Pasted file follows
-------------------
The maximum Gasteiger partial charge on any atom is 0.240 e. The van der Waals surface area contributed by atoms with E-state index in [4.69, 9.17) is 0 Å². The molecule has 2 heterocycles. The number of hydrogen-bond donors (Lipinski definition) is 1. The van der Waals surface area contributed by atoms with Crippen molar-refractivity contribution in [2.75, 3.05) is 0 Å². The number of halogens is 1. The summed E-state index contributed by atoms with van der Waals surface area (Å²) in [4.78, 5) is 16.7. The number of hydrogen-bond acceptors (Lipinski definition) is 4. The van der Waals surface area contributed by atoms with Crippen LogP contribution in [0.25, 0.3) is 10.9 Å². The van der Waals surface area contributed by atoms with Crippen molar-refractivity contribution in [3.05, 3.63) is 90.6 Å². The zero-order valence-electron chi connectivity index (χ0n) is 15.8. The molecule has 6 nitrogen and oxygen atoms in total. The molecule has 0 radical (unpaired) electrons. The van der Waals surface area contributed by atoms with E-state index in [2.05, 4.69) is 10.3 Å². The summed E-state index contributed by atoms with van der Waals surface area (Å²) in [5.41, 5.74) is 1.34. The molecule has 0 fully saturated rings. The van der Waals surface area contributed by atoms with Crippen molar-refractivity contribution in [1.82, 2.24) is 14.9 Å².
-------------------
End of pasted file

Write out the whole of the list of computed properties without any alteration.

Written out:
The maximum Gasteiger partial charge on any atom is 0.240 e. The van der Waals surface area contributed by atoms with E-state index in [4.69, 9.17) is 0 Å². The molecule has 2 heterocycles. The number of hydrogen-bond donors (Lipinski definition) is 1. The van der Waals surface area contributed by atoms with Crippen molar-refractivity contribution in [2.75, 3.05) is 0 Å². The number of halogens is 1. The summed E-state index contributed by atoms with van der Waals surface area (Å²) in [4.78, 5) is 16.7. The number of hydrogen-bond acceptors (Lipinski definition) is 4. The van der Waals surface area contributed by atoms with Crippen LogP contribution in [0.25, 0.3) is 10.9 Å². The van der Waals surface area contributed by atoms with Crippen molar-refractivity contribution in [3.05, 3.63) is 90.6 Å². The zero-order valence-electron chi connectivity index (χ0n) is 15.8. The molecule has 6 nitrogen and oxygen atoms in total. The molecule has 0 radical (unpaired) electrons. The van der Waals surface area contributed by atoms with E-state index in [2.05, 4.69) is 10.3 Å². The summed E-state index contributed by atoms with van der Waals surface area (Å²) in [5.41, 5.74) is 1.34. The molecule has 0 fully saturated rings. The van der Waals surface area contributed by atoms with Crippen molar-refractivity contribution in [1.82, 2.24) is 14.9 Å².